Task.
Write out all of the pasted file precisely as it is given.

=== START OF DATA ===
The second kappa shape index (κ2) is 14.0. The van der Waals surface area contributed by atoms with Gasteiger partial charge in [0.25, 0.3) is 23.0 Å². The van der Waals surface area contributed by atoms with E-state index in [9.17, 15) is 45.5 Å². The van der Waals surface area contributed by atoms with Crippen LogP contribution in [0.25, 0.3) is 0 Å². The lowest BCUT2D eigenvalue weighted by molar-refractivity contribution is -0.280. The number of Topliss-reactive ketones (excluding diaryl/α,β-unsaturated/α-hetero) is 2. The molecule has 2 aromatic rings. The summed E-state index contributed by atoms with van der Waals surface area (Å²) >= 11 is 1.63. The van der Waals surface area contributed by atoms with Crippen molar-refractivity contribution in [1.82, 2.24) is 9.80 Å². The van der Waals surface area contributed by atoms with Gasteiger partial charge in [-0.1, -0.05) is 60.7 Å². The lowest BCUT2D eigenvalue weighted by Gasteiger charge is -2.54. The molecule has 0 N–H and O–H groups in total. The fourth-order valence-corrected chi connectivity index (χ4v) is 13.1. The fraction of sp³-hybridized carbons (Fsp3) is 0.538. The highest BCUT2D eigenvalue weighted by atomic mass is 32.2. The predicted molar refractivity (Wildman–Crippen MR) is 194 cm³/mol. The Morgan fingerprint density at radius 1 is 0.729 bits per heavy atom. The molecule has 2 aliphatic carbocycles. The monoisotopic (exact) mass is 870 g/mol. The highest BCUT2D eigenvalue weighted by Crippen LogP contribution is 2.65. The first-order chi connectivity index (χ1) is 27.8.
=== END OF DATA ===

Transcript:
The second kappa shape index (κ2) is 14.0. The van der Waals surface area contributed by atoms with Gasteiger partial charge in [0.25, 0.3) is 23.0 Å². The van der Waals surface area contributed by atoms with E-state index in [9.17, 15) is 45.5 Å². The van der Waals surface area contributed by atoms with Crippen LogP contribution in [0.25, 0.3) is 0 Å². The lowest BCUT2D eigenvalue weighted by molar-refractivity contribution is -0.280. The number of Topliss-reactive ketones (excluding diaryl/α,β-unsaturated/α-hetero) is 2. The molecule has 2 aromatic rings. The summed E-state index contributed by atoms with van der Waals surface area (Å²) >= 11 is 1.63. The van der Waals surface area contributed by atoms with Crippen molar-refractivity contribution in [1.82, 2.24) is 9.80 Å². The van der Waals surface area contributed by atoms with Gasteiger partial charge in [-0.1, -0.05) is 60.7 Å². The lowest BCUT2D eigenvalue weighted by Gasteiger charge is -2.54. The molecule has 0 N–H and O–H groups in total. The fourth-order valence-corrected chi connectivity index (χ4v) is 13.1. The fraction of sp³-hybridized carbons (Fsp3) is 0.538. The highest BCUT2D eigenvalue weighted by atomic mass is 32.2. The predicted molar refractivity (Wildman–Crippen MR) is 194 cm³/mol. The Morgan fingerprint density at radius 1 is 0.729 bits per heavy atom. The molecule has 2 aliphatic carbocycles. The monoisotopic (exact) mass is 870 g/mol. The highest BCUT2D eigenvalue weighted by Crippen LogP contribution is 2.65. The first-order chi connectivity index (χ1) is 27.8.